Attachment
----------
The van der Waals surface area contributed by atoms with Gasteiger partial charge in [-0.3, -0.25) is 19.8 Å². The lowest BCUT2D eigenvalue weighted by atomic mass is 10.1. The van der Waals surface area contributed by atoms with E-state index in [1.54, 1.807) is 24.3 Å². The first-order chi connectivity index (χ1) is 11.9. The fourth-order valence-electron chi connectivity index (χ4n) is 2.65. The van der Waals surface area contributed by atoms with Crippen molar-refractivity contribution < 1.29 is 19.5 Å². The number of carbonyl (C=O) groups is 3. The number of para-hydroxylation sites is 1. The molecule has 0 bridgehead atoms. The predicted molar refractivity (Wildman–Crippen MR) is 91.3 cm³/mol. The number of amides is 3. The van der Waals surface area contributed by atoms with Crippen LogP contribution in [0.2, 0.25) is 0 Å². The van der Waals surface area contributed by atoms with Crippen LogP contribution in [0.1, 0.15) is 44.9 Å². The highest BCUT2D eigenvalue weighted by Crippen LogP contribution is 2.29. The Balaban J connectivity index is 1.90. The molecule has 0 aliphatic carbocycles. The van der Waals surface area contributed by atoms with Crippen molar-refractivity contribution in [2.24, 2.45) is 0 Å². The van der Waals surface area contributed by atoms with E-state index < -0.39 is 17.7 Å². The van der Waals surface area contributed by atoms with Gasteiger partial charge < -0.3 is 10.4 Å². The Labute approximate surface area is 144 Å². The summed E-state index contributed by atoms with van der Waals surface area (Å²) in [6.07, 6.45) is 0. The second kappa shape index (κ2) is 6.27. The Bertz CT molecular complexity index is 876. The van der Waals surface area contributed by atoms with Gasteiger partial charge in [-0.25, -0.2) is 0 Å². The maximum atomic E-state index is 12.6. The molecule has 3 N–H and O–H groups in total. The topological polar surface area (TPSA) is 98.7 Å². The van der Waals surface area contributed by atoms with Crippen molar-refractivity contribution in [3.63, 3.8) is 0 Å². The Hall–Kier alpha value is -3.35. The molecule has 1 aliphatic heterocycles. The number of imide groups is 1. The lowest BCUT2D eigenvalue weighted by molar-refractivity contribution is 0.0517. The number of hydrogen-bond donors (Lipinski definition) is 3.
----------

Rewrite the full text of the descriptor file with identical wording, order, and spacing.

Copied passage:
The van der Waals surface area contributed by atoms with Gasteiger partial charge in [-0.3, -0.25) is 19.8 Å². The lowest BCUT2D eigenvalue weighted by atomic mass is 10.1. The van der Waals surface area contributed by atoms with E-state index in [1.54, 1.807) is 24.3 Å². The first-order chi connectivity index (χ1) is 11.9. The fourth-order valence-electron chi connectivity index (χ4n) is 2.65. The van der Waals surface area contributed by atoms with Crippen molar-refractivity contribution < 1.29 is 19.5 Å². The number of carbonyl (C=O) groups is 3. The number of para-hydroxylation sites is 1. The molecule has 0 bridgehead atoms. The predicted molar refractivity (Wildman–Crippen MR) is 91.3 cm³/mol. The number of amides is 3. The van der Waals surface area contributed by atoms with Crippen LogP contribution in [0.2, 0.25) is 0 Å². The van der Waals surface area contributed by atoms with Crippen LogP contribution in [0.1, 0.15) is 44.9 Å². The highest BCUT2D eigenvalue weighted by Crippen LogP contribution is 2.29. The Balaban J connectivity index is 1.90. The molecule has 0 aliphatic carbocycles. The van der Waals surface area contributed by atoms with Crippen molar-refractivity contribution in [2.24, 2.45) is 0 Å². The van der Waals surface area contributed by atoms with E-state index < -0.39 is 17.7 Å². The van der Waals surface area contributed by atoms with Gasteiger partial charge < -0.3 is 10.4 Å². The Labute approximate surface area is 144 Å². The summed E-state index contributed by atoms with van der Waals surface area (Å²) in [6.07, 6.45) is 0. The second kappa shape index (κ2) is 6.27. The Bertz CT molecular complexity index is 876. The van der Waals surface area contributed by atoms with Gasteiger partial charge in [-0.25, -0.2) is 0 Å². The maximum atomic E-state index is 12.6. The molecule has 3 N–H and O–H groups in total. The topological polar surface area (TPSA) is 98.7 Å². The van der Waals surface area contributed by atoms with Crippen molar-refractivity contribution in [3.63, 3.8) is 0 Å². The Hall–Kier alpha value is -3.35. The molecule has 1 aliphatic heterocycles. The number of imide groups is 1. The lowest BCUT2D eigenvalue weighted by molar-refractivity contribution is 0.0517. The number of hydrogen-bond donors (Lipinski definition) is 3.